Some Things We’d Like to See in 2016
As 2015 draws to a close, it’s time to look back, and ahead, with some thoughts on what we would like to see happen — and need to see happen — in 2016.
This past year was supposed to be one in which the landscape in Springfield and its downtown was supposed to change and the many signs of progress would become evident. We saw some of that — work progressed at Union Station, though the parking garage has still to take shape; work has begun on I-91, and the Route 5 rotary project is nearing completion; and ground was broken for the subway-car manufacturing facility in East Springfield — but not as much as expected.
Hopefully, 2016 will be the year when cranes start filling the skies and, more importantly, the construction job growth that everyone has anticipated becomes reality.
Here are some other things we want to see in 2016:
• A normalizing of relations with MGM: It was a trying, frustrating year for the company, and, as its president told BusinessWest see story, page 6), much of the pain was self-inflicted, primarily because MGM didn’t anticipate the level of public scrutiny that comes in a state, and city, new to the casino industry, and thus didn’t communicate plan changes early enough or with the proper sensitivity.
Mike Mathis said changes such as a scrapping of the hotel tower in favor of a different design would be a “non-event” in Las Vegas or Macau. The company knew that wouldn’t be the case here, but it still badly underestimated the scope of the reaction. The same was the case when the overall size of the footprint was reduced.
Still, and we’ve said this before, the company is one of the most prolific casino builders in the world, and it deserves to get the benefit of the doubt in such matters.
We hope that MGM receives such a response in the years to come.
• A continued focus on entrepreneurship: It will be some time before the current focus on inspiring and facilitating entrepreneurship generates real results in the form of good-paying jobs. Indeed, most of the companies now involved in such programs are very small and have only limited potential to get much bigger.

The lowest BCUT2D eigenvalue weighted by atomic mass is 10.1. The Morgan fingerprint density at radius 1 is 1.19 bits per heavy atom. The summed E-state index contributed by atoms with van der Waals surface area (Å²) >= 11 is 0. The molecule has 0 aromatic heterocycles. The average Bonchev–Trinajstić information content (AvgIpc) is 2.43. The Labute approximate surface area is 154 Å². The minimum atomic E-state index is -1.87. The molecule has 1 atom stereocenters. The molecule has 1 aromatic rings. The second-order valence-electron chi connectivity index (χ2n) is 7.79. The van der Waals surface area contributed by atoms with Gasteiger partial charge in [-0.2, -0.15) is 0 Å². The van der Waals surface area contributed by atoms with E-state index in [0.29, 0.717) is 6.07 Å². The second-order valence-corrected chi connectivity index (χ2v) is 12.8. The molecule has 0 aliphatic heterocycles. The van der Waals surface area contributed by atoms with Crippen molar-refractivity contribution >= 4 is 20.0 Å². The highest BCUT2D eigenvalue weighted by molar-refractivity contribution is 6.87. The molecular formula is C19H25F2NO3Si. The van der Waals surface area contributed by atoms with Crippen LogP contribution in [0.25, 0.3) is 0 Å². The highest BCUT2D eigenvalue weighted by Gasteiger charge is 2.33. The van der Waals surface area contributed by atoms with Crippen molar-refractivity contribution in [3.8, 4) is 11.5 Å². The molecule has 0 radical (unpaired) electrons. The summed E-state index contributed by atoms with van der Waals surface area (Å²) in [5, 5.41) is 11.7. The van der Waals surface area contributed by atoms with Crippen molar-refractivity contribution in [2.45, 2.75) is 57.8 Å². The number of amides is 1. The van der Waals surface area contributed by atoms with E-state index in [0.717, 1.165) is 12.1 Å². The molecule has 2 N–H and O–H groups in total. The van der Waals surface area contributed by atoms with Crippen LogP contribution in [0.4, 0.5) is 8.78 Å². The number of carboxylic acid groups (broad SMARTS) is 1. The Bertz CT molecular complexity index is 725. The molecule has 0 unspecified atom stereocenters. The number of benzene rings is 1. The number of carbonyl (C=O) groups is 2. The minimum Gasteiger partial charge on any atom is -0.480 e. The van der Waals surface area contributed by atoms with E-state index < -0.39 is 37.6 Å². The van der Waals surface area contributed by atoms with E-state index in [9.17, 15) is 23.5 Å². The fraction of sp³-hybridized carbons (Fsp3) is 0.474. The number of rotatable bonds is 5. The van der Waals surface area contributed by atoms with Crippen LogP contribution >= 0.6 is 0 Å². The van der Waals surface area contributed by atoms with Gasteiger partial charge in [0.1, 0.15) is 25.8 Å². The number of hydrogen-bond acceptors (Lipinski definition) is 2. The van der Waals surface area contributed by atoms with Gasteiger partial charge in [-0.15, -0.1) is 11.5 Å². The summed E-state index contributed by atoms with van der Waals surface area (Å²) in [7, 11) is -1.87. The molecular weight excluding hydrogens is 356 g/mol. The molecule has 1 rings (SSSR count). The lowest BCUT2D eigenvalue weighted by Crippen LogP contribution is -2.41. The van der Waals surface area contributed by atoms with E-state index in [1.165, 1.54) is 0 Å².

But that doesn’t mean this initiative is not important. The current renaissance in entrepreneurship has several potential benefits — from new jobs to filling office and old mill space in a host of area cities; from sparking a rebirth in interest in downtown Springfield to keeping emerging companies in the 413 area code.
Such ventures are not something we can base an economy on, to be sure, but they can be — and will be — an important piece of the puzzle.
• More work to close the skills gap: You hear it now from business owners in every sector of the economy: ‘We need help, we have job openings, but we can’t find the right people.’
It’s not merely a problem, it’s an epidemic, and it’s only going to get worse in the years to come as Baby Boomers head into retirement.
A few years ago, it seemed that many business owners and economic-development leaders were in denial on this issue and didn’t recognize it for what it was. We think that threshold has been passed, and people are now taking it seriously. What’s needed is a comprehensive action plan involving employers, area colleges and universities, and other key stakeholders, to not only make sure individuals have the needed skills, but that they don’t take them to another state.
• Renewed efforts to bolster the region’s manufacturing base: The subway-car plant has put manufacturing in this region front and center once again in terms of perception and pride. But the reality is that the manufacturing sector — though certainly smaller than it was decades ago — has always been a vital part of the economy.
And it can be a source of growth, even with those workforce issues cited above. This region has a number of assets, and one that is often overlooked or taken for granted is the skilled precision-manufacturing workforce.
It’s a saleable commodity, and the EDC needs to be more aggressive in its efforts to sell it. Yes, money is tight when it comes to marketing this area, and competition for manufacturing jobs is immense and global.
But this is one of the region’s strengths, and it should be exploited.